Learner’s permit: No expiration date

“I have no special talent. I am only passionately curious.” — Albert Einstein 

There is one thing I learned early about learning. There are some things you have to learn, and some you don’t, but should. There are things you shouldn’t learn, but do. Then you must learn to discern the differences! If you’re lucky, you’ll develop curiosity, and that’s the fun part.

I have a mental list of learnings beginning at the age of 2 when my older, male siblings were between 6 and 19.

Older brothers have agendas, and you’re not included.

A younger sister has agendas, too, and the male siblings do not want to be included.

Somewhere in that mix are two parents who remain perplexed about the whole situation, but they allow and expect them all to figure it out fairly and amicably.

A sled that Vivian Hogue’s Grandfather Arnold made and carved with her uncle’s initials, KEA. The crosspiece could be steered with hands, feet or the rope. His interest in woodworking began in his youth and although he was a sheriff and farmer, he followed creative woodworking into his elder years.

Lesson learned: Everyone is allowed to go his or HER own way with differences worked out amongst themselves. Issues are not discussed again except in laughter at family dinners 40 years later.

Some lessons are only learned the hard way.  

It is not advised to follow a brother’s temptation to smoke corn silks in rolled up newspaper.

Never roller skate barefooted.

If a neighbor warns you to not play on boards with points-up nails, then don’t.

If a “friend” says to place a stem of black-seeded Dallis grass in your mouth, then close your eyes and make a wish, don’t. She’ll yank it out sideways and you’ll spit out seeds the rest of the day.  

Never plant Confederate Violets expecting them to stay in one place. 

Lesson learned: We are not guaranteed desired outcomes regardless of good intentions, so we must always have an alternate plan.  

One never knows when purposeful or accidental exposure to one subject can cause a lifelong learning devoted to it. A common question asked in get-acquainted conversations is, “When did you find your interest that led to your career (hobbies, etc.)?” It is often seeing or hearing something that especially appealed to you, perhaps more than to others. For some, it is whatever their parents did, so knowledge started early. Hobbies and interests can start at any point of life, and they are often what gives one a sound mind and needed quiet time.

Real interest in learning, whether academic or pastime, comes from curiosity and wanting to use one’s intelligence. Yes, inquisitiveness can be dangerous in some circumstances, but used wisely, it is what brings about learning, inventions, discoveries and conversation with those of like minds!

As far as I know, I taught myself to read. My mother provided books and took us to the library, and I really wanted to know what was in the books! Reading at one level always produced curiosity for advanced reading. I do recall that I would sit on the floor or in a chair near my mother as she sewed or cooked. I would read, spelling out unfamiliar words and asking her how to pronounce them. One of my “parental dictionaries” was always present for consultation.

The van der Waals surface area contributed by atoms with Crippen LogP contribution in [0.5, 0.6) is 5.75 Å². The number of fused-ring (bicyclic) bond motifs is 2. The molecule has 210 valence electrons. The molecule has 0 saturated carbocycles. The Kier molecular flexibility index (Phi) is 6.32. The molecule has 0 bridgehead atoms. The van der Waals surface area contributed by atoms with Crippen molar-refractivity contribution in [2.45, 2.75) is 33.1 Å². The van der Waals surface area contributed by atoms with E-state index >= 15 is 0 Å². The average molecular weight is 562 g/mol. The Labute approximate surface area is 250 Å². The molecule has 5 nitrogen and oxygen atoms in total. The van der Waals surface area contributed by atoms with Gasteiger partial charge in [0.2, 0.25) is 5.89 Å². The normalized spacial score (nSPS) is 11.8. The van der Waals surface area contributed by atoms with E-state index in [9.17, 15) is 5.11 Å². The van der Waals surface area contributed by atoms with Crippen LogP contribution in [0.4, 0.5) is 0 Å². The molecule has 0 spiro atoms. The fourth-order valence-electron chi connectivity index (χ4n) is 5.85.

This picture is not always the case today. At home, mom is tired or harried after work, and dad has retreated to the golf course. School work and too many afterschool activities eat up family time, energy or restful reading time. The COVID-19 pandemic gave parents an idea of what, how and IF their children are learning. Many learned they couldn’t help. Most current learning comes by way of technology, and while that is handy, there is nothing as satisfying as holding a book in your hand for leisurely reading. Technology engages visual learning, but exercising one’s own imagination in print literature is equally good for the intellect.  

Teachers used to talk about “learning by doing,” and it is still the best way. I often think about how new, European, “city-bred” residents to the New World of the 1600s learned the hard way, but the best way. They immediately had to learn what plants to not eat and which could be medicinal, which Native American tribes were friendly, which streams were safe for drinking, how to build a home and how to fire a rifle for food or protection. And that’s a short list, all done without a computer, YouTube, TV, cell phone or even books other than a Bible.  

As one who can personally contrast the youth of 1950 to that of 2020, my greatest desire is that they once more learn the basics of education and how to think, compare and contrast; to consider results of their actions; to learn the Constitution and its values; to vote; to cook; to keep a bank account; to read a non-digital clock; to use common sense; to learn to obey the laws of our governments and WHY we have them; to learn not to jeopardize their bodies and minds and know they are not immortal. Throw in some politeness; love for our flag and history; respect for their parents and the elderly; adherence to safe driving; and development of good morals. Oh, and that they remember to brush their teeth, use deodorant and go to church, best done in that order. I do not think I’m expecting too much.

Vivian Hogue
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